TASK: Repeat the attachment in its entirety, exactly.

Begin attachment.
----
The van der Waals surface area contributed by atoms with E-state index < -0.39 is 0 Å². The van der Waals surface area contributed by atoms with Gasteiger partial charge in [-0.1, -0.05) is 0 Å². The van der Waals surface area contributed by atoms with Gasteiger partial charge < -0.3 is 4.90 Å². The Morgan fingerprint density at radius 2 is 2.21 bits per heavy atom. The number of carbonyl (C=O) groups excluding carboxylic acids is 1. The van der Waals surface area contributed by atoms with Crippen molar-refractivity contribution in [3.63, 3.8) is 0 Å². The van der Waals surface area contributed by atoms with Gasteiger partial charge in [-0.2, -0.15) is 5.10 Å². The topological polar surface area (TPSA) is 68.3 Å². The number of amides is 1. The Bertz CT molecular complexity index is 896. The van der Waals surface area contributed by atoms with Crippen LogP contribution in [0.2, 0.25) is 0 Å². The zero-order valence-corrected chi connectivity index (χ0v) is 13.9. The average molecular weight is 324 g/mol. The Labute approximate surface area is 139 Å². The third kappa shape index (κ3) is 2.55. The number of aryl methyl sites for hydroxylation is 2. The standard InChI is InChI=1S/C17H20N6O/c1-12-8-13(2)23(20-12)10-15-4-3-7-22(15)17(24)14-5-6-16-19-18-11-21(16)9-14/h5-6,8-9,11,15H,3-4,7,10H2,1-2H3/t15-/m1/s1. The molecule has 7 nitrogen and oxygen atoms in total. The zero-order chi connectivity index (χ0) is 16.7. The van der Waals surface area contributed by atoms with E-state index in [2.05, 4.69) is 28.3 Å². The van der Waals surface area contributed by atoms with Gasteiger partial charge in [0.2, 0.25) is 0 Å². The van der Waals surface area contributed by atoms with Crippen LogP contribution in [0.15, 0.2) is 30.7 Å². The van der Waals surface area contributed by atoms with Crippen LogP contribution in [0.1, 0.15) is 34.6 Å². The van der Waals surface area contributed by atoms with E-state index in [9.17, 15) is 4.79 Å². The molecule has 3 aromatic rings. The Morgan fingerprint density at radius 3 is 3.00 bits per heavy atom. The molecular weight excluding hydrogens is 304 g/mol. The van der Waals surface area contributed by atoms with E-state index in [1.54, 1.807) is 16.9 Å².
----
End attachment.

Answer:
The van der Waals surface area contributed by atoms with E-state index < -0.39 is 0 Å². The van der Waals surface area contributed by atoms with Gasteiger partial charge in [-0.1, -0.05) is 0 Å². The van der Waals surface area contributed by atoms with Gasteiger partial charge < -0.3 is 4.90 Å². The Morgan fingerprint density at radius 2 is 2.21 bits per heavy atom. The number of carbonyl (C=O) groups excluding carboxylic acids is 1. The van der Waals surface area contributed by atoms with Crippen molar-refractivity contribution in [3.63, 3.8) is 0 Å². The van der Waals surface area contributed by atoms with Gasteiger partial charge in [-0.2, -0.15) is 5.10 Å². The topological polar surface area (TPSA) is 68.3 Å². The number of amides is 1. The Bertz CT molecular complexity index is 896. The van der Waals surface area contributed by atoms with Crippen LogP contribution in [0.2, 0.25) is 0 Å². The zero-order valence-corrected chi connectivity index (χ0v) is 13.9. The average molecular weight is 324 g/mol. The Labute approximate surface area is 139 Å². The third kappa shape index (κ3) is 2.55. The number of aryl methyl sites for hydroxylation is 2. The standard InChI is InChI=1S/C17H20N6O/c1-12-8-13(2)23(20-12)10-15-4-3-7-22(15)17(24)14-5-6-16-19-18-11-21(16)9-14/h5-6,8-9,11,15H,3-4,7,10H2,1-2H3/t15-/m1/s1. The molecule has 7 nitrogen and oxygen atoms in total. The zero-order chi connectivity index (χ0) is 16.7. The van der Waals surface area contributed by atoms with E-state index in [2.05, 4.69) is 28.3 Å². The van der Waals surface area contributed by atoms with Gasteiger partial charge in [0.2, 0.25) is 0 Å². The van der Waals surface area contributed by atoms with Crippen LogP contribution in [0.15, 0.2) is 30.7 Å². The van der Waals surface area contributed by atoms with Crippen LogP contribution in [0.1, 0.15) is 34.6 Å². The van der Waals surface area contributed by atoms with E-state index in [9.17, 15) is 4.79 Å². The molecule has 3 aromatic rings. The Morgan fingerprint density at radius 3 is 3.00 bits per heavy atom. The molecular weight excluding hydrogens is 304 g/mol. The van der Waals surface area contributed by atoms with E-state index in [1.54, 1.807) is 16.9 Å².